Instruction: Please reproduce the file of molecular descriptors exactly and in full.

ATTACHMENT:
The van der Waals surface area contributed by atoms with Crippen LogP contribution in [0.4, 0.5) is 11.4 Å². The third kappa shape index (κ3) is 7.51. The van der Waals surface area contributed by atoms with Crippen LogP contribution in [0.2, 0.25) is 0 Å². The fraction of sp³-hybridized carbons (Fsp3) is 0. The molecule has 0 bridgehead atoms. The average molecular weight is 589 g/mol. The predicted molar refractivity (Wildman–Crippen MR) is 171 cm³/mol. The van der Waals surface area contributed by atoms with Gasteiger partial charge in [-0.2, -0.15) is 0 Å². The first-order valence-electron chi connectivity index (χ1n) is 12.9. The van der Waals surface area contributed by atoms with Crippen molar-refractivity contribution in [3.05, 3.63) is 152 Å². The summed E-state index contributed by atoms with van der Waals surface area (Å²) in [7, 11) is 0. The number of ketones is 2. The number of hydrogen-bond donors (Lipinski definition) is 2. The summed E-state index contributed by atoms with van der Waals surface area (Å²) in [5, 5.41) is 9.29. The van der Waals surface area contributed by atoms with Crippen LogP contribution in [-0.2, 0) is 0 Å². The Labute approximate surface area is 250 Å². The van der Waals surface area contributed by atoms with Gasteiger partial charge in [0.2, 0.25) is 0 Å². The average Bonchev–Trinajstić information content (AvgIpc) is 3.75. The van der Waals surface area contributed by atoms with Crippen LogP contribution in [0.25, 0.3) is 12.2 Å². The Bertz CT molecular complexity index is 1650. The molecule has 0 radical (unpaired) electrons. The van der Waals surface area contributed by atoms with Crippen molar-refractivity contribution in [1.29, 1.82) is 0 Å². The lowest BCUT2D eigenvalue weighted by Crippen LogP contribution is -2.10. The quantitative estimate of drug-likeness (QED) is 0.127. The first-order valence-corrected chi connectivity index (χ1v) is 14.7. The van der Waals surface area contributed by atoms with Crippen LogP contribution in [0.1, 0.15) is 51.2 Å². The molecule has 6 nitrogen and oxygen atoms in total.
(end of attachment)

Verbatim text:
The van der Waals surface area contributed by atoms with Crippen LogP contribution in [0.4, 0.5) is 11.4 Å². The third kappa shape index (κ3) is 7.51. The van der Waals surface area contributed by atoms with Crippen LogP contribution in [0.2, 0.25) is 0 Å². The fraction of sp³-hybridized carbons (Fsp3) is 0. The molecule has 0 bridgehead atoms. The average molecular weight is 589 g/mol. The predicted molar refractivity (Wildman–Crippen MR) is 171 cm³/mol. The van der Waals surface area contributed by atoms with Gasteiger partial charge in [-0.2, -0.15) is 0 Å². The first-order valence-electron chi connectivity index (χ1n) is 12.9. The van der Waals surface area contributed by atoms with Crippen molar-refractivity contribution in [3.05, 3.63) is 152 Å². The summed E-state index contributed by atoms with van der Waals surface area (Å²) in [7, 11) is 0. The number of ketones is 2. The number of hydrogen-bond donors (Lipinski definition) is 2. The summed E-state index contributed by atoms with van der Waals surface area (Å²) in [5, 5.41) is 9.29. The van der Waals surface area contributed by atoms with Crippen LogP contribution in [-0.2, 0) is 0 Å². The Labute approximate surface area is 250 Å². The van der Waals surface area contributed by atoms with Gasteiger partial charge in [0.2, 0.25) is 0 Å². The average Bonchev–Trinajstić information content (AvgIpc) is 3.75. The van der Waals surface area contributed by atoms with Crippen LogP contribution in [0.25, 0.3) is 12.2 Å². The Bertz CT molecular complexity index is 1650. The molecule has 0 radical (unpaired) electrons. The van der Waals surface area contributed by atoms with Crippen molar-refractivity contribution in [1.29, 1.82) is 0 Å². The lowest BCUT2D eigenvalue weighted by Crippen LogP contribution is -2.10. The quantitative estimate of drug-likeness (QED) is 0.127. The first-order valence-corrected chi connectivity index (χ1v) is 14.7. The van der Waals surface area contributed by atoms with Crippen LogP contribution in [0.1, 0.15) is 51.2 Å². The molecule has 6 nitrogen and oxygen atoms in total.